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Published: February 24th 2008
After a calm'ish train and hellish rickshaws, 2 friends and I arrived in Bodhgaya, this is in the next state Bihar and the town where the Buddha hung out for a few weeks during his nirvana two and a half centuries ago and where the Buddhist philosophies where born.
There are many Buddhist temples and Buddhist monasteries from all round the world and allot of Tibetan influence. The famous Buddha tree is here too amongst other things and this is a famous pilgrimage town.
It is so so different to Varanasi and the first nights guesthouse was laughable for many reasons so we looked for an ashram, we found a beautiful ashram which housed 50 or so loveable orphan kids, grew its own food and was in the shadow of the massive Mahabodi temple.
The kids where all happy and curious, so I showed them lots of cookie monster clips on my laptop - they loved it and would not leave me alone heheh :-) each day we washed them, gave them medicine, and gave them treats and played with them. If we where not here this would not happen!
The kids wash their own clothes by hand and
some are only 3 years old, they are all a good bunch a know what is right and wrong, share and help eachother and all seem very happy. They keep knocking on my door shouting "tv tv". I taught them to dance to the prodigy's "smack my bitch up" which is on my phone, play tag and say and understand the English alphabet :-) none of them are aggressive, or have attention disorders or have tantrums - none! Kids tv and un-natural food in the west may have something to answer to.
Each morning I do my personalised yoga routine I got from my yogi at Varanasi, and before this at 5.45am 3 of us visit the Japanese temple in the Japanese monastery and do an hour of Zen Buddhist meditation with the Japanese monks. They hit gongs, chant and beat drums and its very good energy. There is a way to sit and a way to calm the mind down etc and its all good stuff. When we leave the temple the sun is rising as a big orange ball of fire :-)
There are amazing Tibetan tent style restaurants about the town with the most
amazing thumpka and mo-mo's for around 40p, Tibetan food is climbing my world food leaderboard very quickly.
On the second day here the Indian president arrived in town and the town was strange as soldiers with machine guns mixing with Buddhist monks, now that is polar opposites if ever I saw it. My friends where laughing at some of my conspiracy theories, so I showed them the film at www.zeitgeistmovie.com and their jaws dropped ...I think much of their belief systems floated away in just a couple of hours....heheh...the laughter stopped and turned into questions heheh.
Kim lived in china for a year and learned advanced tai chi - watching her do the 24 forms with a stick as a sword is amazing to see, we have a big courtyard on the first floor/roof which looks over the big Buddhist temple and the ashrams vegetation.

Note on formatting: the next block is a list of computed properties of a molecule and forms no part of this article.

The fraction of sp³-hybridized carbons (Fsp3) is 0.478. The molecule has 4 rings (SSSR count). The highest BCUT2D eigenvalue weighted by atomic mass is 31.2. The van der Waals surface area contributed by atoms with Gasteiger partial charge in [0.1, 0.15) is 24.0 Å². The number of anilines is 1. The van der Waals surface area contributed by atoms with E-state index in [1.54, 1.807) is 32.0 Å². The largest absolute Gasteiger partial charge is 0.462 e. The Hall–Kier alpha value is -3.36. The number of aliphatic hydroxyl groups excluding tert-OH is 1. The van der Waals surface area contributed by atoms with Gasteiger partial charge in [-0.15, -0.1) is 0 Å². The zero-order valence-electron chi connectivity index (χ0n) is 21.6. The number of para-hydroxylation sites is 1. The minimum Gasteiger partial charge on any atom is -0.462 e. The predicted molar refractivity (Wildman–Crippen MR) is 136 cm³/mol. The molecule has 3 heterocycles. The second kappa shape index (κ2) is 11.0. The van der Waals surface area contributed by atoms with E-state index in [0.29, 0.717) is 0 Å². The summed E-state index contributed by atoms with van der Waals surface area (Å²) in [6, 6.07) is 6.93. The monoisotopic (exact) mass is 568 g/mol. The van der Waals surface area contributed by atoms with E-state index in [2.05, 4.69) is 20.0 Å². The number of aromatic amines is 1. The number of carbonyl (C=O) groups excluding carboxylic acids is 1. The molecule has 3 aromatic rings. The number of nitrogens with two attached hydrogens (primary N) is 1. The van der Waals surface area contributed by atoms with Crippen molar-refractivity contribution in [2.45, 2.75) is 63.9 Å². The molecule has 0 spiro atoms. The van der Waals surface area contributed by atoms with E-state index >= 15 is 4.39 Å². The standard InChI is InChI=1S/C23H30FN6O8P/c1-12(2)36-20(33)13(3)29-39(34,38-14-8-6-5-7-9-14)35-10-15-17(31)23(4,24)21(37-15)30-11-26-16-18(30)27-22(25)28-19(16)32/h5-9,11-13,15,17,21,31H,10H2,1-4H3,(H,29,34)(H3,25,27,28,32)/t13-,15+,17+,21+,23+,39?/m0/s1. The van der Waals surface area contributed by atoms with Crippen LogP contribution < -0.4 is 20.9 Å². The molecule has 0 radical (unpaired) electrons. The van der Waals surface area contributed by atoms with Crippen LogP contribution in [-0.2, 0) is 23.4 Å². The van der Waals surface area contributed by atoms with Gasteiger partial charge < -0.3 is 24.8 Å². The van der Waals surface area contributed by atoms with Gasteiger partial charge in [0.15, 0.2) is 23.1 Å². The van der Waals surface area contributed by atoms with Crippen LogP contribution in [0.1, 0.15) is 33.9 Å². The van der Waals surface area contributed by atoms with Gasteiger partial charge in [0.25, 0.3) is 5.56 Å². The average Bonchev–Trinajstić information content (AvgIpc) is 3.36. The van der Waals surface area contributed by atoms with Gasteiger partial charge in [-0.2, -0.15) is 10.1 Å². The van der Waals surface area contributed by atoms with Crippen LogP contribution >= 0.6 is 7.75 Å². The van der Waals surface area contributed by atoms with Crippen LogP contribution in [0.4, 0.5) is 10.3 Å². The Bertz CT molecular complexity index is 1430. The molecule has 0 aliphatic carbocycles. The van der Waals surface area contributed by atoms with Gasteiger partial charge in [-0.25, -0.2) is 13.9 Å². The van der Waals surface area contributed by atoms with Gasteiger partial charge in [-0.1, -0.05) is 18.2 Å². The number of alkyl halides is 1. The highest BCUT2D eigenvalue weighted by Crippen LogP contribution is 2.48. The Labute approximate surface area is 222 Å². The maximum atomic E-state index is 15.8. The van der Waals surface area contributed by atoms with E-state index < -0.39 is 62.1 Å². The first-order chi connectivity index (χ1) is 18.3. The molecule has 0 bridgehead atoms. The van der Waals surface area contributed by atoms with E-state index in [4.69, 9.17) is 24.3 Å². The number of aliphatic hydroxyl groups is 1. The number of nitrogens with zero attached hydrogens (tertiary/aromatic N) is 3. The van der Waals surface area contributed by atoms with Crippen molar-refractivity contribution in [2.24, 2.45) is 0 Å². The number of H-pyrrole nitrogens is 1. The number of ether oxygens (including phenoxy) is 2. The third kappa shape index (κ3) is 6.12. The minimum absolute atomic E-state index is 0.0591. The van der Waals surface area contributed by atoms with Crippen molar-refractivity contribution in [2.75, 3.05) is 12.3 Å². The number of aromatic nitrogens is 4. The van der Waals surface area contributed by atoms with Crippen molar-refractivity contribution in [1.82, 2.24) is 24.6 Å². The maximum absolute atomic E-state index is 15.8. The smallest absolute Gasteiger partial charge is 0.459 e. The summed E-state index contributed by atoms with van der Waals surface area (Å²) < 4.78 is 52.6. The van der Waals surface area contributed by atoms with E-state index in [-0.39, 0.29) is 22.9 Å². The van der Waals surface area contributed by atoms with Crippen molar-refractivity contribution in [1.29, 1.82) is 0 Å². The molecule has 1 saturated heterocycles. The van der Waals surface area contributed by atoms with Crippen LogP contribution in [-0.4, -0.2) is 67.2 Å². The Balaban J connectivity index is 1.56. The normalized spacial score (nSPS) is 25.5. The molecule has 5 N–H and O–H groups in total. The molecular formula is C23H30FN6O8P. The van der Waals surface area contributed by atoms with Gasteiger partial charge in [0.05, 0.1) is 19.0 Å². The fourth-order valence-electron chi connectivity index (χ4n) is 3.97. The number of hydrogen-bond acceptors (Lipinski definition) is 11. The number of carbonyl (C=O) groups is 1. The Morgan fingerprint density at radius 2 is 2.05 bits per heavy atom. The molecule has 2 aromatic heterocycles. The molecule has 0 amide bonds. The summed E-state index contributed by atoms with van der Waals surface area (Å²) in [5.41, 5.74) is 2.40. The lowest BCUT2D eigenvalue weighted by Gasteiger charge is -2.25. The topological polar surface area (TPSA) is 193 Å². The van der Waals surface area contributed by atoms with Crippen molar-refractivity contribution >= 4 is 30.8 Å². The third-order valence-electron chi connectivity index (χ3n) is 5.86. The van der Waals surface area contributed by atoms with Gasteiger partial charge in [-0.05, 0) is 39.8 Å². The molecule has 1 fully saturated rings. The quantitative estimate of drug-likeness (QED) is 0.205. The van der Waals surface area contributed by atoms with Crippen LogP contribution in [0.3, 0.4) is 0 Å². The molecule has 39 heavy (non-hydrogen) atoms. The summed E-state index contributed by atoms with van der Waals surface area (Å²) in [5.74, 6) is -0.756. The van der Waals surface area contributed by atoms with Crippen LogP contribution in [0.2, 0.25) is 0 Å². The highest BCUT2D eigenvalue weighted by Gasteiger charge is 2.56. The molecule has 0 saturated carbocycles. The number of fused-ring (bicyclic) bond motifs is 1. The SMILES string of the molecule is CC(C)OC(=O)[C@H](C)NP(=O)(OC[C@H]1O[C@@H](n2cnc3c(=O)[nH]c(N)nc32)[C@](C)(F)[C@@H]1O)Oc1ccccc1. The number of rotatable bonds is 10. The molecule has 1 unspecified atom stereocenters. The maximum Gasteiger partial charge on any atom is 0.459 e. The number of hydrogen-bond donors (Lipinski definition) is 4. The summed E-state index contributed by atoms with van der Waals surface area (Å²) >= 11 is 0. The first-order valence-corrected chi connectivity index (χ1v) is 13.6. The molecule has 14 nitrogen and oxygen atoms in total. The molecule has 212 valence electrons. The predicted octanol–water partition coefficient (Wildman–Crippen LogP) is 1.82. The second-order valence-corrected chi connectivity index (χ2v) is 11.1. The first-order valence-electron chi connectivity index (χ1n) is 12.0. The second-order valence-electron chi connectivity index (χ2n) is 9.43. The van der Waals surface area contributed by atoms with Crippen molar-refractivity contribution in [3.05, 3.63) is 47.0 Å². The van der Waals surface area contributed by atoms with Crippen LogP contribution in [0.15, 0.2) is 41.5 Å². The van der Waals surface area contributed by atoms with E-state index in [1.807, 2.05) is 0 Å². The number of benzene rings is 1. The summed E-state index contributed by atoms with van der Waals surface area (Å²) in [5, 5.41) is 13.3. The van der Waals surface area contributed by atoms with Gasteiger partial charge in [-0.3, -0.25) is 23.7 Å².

Kim, agi and I where offered to go to a school opening 2 hours away and to speak at the ceremony - we agreed but did not know what it entailed. We got there and where treated like international delegates, we each where introduced and given flowers. We made a speech about
India, our home countries and education, it was really good. Bihar is the poorest state in India so a new school which houses poor kids is a big thing, the runner of our ashram is a pretty famous bloke in India doing much good, the dalai lama has spoken of him before.
The next few days entailed sitting in the gardens of the Buddhist temple reading and picnicking (whilst listening to Tibetan monks chanting mantras) and melting into day-to-day life in Bodh Gaya.
I also did a 3-day fast to clear out the system. It felt good as the 50 or so orphans do not eat too much and I felt bad gorging at the restaurant then returning to them.
One day I got my hair cut for 50p and the guy (he looked 15, but I have realised all Indian men either look 15 or 80) gave me a massage afterwards, he cracked my neck both ways and my ears, my neck has never felt so good, I am going back just for the neck yank.
we also went to a chips party on a roof run by a french and belgium guy, there
was a fire and good ppl. booze in india is pretty scarce but no problem.
we did a surprise pizza party for the kids too, idont think they ever had pizza and they had to be taught how to eat pizza. they loved it.
Also I learned lots about many things helping the children at the ashram.
I think some of India looks at poverty as a business, this is a shame. I will donate not a penny to the ashram (as I know from a German girl who has been here 3 months that they don’t spend much on the kids), I instead i will buy the kids loads of fruit, pizza and soap :-)
Right I am off to Nepal next, a whole new country. Kathmandu does nothing for me so I am off to pokhara ...I found this from someone and this enticed me;
"Imagine a perfect, snow-capped mountain buffeted by icy Himalayan winds. Imagine a millpond calm lake reflecting the snowy peaks. Now imagine a village on the shore, thronged by travellers and reverberating to the sound of 'Om Mani Padme Hum' wafting from shops selling prayer flags, carpets, masks, singing bowls
and CDs of Buddhist mantras. That's Pokhara."
hmm....just found out the border is closed as an election coming up and militants kicking off so not sure how to get there yet.
good books read on this trip so far: the healing power of illness, siddhartha, fundamentals of buddhism, the kybalion (again), much of asana oranayama mudra bandha and the pefection of yoga.
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